Monthly Archives: March 2016

Trees Bathed in Blood

A View of the Woods  by Flannery O’Connor  (1957)

 Tuesday’s Tale of Terror    March 29, 2016

 

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We don’t normally think of Flannery O’Connor when we want to read a mystery. A View of the Woods is an ‘uncomfortable mystery’ and one that goes deep. Would we expect anything less from the queen of southern literature, Flannery O’Connor? This short tale is Christian-haunted, a human brutality with a demonic force. Characterization here is compelling and won’t let you close the book.

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Mary Fortune is nine years old. A cute spunky little girl and her grandfather’s favorite—because Mary is just like the grandfather. But this old guy, Mr. Fortune, is driven by so much pride and obsessed with progress, the result becomes bloody and tragic. There’s no supernatural elements going on unless you recognize a visionary moment by the grandfather. But there is a whole lot of symbolism going on. The woods are often places of fear and vulnerability. In this story, we see how a person can closed his eyes to the ‘hellish red trunks that rise up in a blackwood.’ Viewing the woods is not all the grandfather finally sees.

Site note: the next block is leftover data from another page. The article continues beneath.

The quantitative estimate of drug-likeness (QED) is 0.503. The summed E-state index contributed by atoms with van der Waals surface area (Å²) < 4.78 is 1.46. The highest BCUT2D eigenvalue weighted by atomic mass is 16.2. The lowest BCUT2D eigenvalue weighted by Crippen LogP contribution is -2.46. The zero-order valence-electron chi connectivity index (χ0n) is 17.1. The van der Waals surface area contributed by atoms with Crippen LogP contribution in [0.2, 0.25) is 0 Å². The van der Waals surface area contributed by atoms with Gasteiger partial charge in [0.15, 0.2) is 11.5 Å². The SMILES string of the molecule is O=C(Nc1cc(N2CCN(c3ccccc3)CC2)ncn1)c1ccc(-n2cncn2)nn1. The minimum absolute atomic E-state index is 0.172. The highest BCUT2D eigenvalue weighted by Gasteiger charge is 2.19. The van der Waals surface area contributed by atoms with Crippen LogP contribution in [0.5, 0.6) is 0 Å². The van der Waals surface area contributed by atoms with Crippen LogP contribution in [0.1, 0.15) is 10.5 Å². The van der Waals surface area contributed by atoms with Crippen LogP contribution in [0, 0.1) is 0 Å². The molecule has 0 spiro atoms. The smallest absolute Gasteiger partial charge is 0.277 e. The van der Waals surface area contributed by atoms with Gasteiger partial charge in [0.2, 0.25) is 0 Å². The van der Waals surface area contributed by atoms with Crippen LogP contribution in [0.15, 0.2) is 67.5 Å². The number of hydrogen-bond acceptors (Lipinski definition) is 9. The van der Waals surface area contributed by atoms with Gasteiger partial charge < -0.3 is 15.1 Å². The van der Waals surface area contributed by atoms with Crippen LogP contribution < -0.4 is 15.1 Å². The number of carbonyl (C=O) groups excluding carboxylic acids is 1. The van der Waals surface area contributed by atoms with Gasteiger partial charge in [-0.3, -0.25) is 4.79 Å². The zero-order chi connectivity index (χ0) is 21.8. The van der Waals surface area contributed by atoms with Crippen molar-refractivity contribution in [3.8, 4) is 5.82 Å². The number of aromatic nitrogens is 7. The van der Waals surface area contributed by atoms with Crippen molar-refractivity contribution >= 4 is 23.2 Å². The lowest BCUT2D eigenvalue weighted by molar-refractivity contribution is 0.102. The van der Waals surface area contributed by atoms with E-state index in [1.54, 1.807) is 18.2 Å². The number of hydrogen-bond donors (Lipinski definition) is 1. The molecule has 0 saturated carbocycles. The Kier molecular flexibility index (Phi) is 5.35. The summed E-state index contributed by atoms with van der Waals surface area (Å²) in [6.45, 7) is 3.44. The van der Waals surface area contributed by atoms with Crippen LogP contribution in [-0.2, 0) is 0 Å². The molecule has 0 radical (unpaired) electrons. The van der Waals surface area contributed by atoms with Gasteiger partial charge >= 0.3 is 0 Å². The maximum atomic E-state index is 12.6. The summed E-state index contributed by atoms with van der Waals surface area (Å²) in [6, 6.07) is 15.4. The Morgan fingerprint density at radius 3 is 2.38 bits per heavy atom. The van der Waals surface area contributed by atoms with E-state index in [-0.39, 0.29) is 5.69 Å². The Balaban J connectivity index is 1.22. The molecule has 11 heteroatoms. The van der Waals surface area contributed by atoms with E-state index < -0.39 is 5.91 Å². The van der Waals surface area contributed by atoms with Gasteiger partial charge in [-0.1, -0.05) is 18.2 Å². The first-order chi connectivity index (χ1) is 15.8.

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The third time he [Mr. Fortune] got up to look at the woods, it was almost six o’clock and the gaunt trunks appeared to be raised in a pool of red light that gushed from the almost hidden sun setting behind them. The old man stared for some time, as if for a prolonged instant he were caught up out of the rattle of everything that led to the future and were held there in the midst of an uncomfortable mystery that he had not apprehended before. He saw it, in his hallucination, as if someone were wounded behind the woods and the trees were bathed in blood.

Watch for the color yellow symbolism here. O’Connor does this brilliantly.

Read the short story from Flannery O’Connor, The Complete Stories via PDF (scroll down to page 343).